One of the most interesting parallels to be drawn
between near-death experiences and the religions of the world
can be found in Sikhism. Though relatively recent on the world
scene, in this tradition we find many examples of an encounter
with Divine light, as well as the accompanying ecstasy. The Sikh
faith states quite explicitly this kind of experience not only
awaits the person who is about to die, but with proper faith can
also be realized in this life.
Sikhism traces its roots to a man named Nanak, the
first Guru of the Sikh faith. Nanak was born in 1469 CE (AD) in
what is now Pakistan. By early adulthood, Nanak believed himself
to have been called by God, and embarked upon a spiritual mission.
This included the message that "there is no Hindu here, nor a
Muslim," implying that spirituality comes from within, not from
labels. He adhered to a monotheistic form of belief, while recognizing
the validity of meditation. Nanak's poetry comprises 974 poems
which were later included in the Adi Granth, the canonical
sacred scripture of the Sikhs.
Following Nanak came a succession of ten gurus,
two of which are especially germaine to this study. Guru Arjun
(1563-1606) was the 5th in the succession. Arjun built the Golden
Temple at Amritsar, which even today is considered to be a central
place of worship throughout the Sikh world. He was also the first
to start compiling the Adi Granth, and authored the Sukhmani,
a collection of highly spiritual poetry and prose which later
came to form part of the Adi Granth.
The tenth and final guru of the Sikh tradition was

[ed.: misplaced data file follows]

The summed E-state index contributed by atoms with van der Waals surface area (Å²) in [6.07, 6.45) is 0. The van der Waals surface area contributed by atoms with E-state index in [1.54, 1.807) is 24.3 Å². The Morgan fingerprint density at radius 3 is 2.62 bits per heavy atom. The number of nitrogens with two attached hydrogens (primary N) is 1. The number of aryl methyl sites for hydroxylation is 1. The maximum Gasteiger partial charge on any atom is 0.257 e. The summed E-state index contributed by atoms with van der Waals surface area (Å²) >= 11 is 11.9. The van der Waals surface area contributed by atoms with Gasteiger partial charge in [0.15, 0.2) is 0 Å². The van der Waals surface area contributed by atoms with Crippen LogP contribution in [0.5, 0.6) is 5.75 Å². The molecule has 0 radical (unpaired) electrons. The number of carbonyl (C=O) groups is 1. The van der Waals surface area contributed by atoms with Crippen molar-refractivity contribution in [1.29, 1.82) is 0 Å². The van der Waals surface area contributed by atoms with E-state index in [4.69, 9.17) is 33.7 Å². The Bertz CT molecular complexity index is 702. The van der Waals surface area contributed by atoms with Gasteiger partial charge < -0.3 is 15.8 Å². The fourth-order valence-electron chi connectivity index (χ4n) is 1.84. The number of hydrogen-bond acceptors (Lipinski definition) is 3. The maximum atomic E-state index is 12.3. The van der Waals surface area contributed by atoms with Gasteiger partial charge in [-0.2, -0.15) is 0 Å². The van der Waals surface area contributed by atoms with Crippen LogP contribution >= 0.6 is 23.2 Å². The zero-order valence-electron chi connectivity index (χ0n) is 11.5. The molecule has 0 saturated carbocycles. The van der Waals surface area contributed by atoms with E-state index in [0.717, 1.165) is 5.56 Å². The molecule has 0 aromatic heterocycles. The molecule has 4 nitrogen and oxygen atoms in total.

Gobind Singh. Like some of the Sikh gurus before him, Singh was
obliged to engage in war with both Hindu and Muslim forces. The
Sikhs met with some stunning victories, but were defeated on one
occasion due to divisions on the basis of caste within the Sikh
ranks. From that point on Guru Singh worked to unite the faithful
by "obliterating the differences" between Muslims and Hindus,
and the various classes and castes. Singh also instituted external
signs of Sikh devotion that have lasted until the present day,
namely wearing unshorn hair; a comb for the hair; a steel bracelet
signifying the omnipresence of God; a special set of drawers to
signify chastity; and a sword, symbolic of resistance to evil.1
Singh re-compiled the last and most recent version of the Adi
Granth. However, even though he wrote many highly spiritual
works, he never included them as part of the Sikh holy book.
The writings of these gurus give us some of the
sharpest parallels with modern NDEs of any of the world's religions.
The Sikh tradition makes frequent reference to these kinds of
experiences, although often in the context of the attainment of
that state of being in this life. Sikhs achieve this state of
being through a combination of devotion, meditation, proper actions,
and familiarity with the Divine Word.
Sikhs do not consider death to be simply the end
of physical existence. Rather, death is separation from God, whether
in this physical existence or in the spiritual life to come. By
contrast, union with God overcomes death, and is perfect joy --
the ultimate bliss. This can happen either in this life, or following
physical death. In fact, if one does not overcome death (i.e.,
the separation from God), then one will be trapped in an endless
cycle of birth, death, and rebirth. This cycle is ultimately undesirable,
because it means being tied to maya -- to lies and misperceptions
-- which necessarily keep one distant from the Divine. By becoming
aware of Divine truths, however, such as those taught by Guru
Nanak, the tradition tells us that we can realize God and overcome
death forever. As Nanak says,
No one can comprehend the Creator, who is beyond human grasp,
immeasurable. The soul is deluded by maya, drugged by untruth.
Ruined by the demands of greed (such a person) repents eternally,
but he who serves the One knows Him, and his cycle of birth
and death comes to an end....2